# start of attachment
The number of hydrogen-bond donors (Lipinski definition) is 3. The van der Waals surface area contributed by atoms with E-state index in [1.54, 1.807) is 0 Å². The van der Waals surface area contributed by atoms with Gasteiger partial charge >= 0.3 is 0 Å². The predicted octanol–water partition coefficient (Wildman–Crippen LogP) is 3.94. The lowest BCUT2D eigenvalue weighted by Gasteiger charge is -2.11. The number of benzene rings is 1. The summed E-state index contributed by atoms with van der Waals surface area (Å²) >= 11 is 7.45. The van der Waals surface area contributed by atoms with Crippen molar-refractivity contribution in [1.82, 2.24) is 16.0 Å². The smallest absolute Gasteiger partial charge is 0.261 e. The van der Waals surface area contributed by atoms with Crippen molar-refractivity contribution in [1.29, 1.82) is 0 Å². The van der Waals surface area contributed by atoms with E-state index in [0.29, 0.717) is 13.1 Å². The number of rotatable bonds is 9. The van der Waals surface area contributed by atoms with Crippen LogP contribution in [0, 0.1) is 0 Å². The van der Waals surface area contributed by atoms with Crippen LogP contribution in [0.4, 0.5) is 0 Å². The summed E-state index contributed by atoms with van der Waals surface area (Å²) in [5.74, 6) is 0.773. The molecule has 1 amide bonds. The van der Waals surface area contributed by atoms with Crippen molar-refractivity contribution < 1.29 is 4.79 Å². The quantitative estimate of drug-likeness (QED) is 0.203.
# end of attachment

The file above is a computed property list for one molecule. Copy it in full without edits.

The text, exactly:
The number of hydrogen-bond donors (Lipinski definition) is 3. The van der Waals surface area contributed by atoms with E-state index in [1.54, 1.807) is 0 Å². The van der Waals surface area contributed by atoms with Gasteiger partial charge >= 0.3 is 0 Å². The predicted octanol–water partition coefficient (Wildman–Crippen LogP) is 3.94. The lowest BCUT2D eigenvalue weighted by Gasteiger charge is -2.11. The number of benzene rings is 1. The summed E-state index contributed by atoms with van der Waals surface area (Å²) >= 11 is 7.45. The van der Waals surface area contributed by atoms with Crippen molar-refractivity contribution in [1.82, 2.24) is 16.0 Å². The smallest absolute Gasteiger partial charge is 0.261 e. The van der Waals surface area contributed by atoms with Crippen molar-refractivity contribution in [1.29, 1.82) is 0 Å². The van der Waals surface area contributed by atoms with E-state index in [0.29, 0.717) is 13.1 Å². The number of rotatable bonds is 9. The van der Waals surface area contributed by atoms with Crippen LogP contribution in [0, 0.1) is 0 Å². The van der Waals surface area contributed by atoms with Crippen LogP contribution in [0.4, 0.5) is 0 Å². The summed E-state index contributed by atoms with van der Waals surface area (Å²) in [5.74, 6) is 0.773. The molecule has 1 amide bonds. The van der Waals surface area contributed by atoms with Crippen molar-refractivity contribution < 1.29 is 4.79 Å². The quantitative estimate of drug-likeness (QED) is 0.203.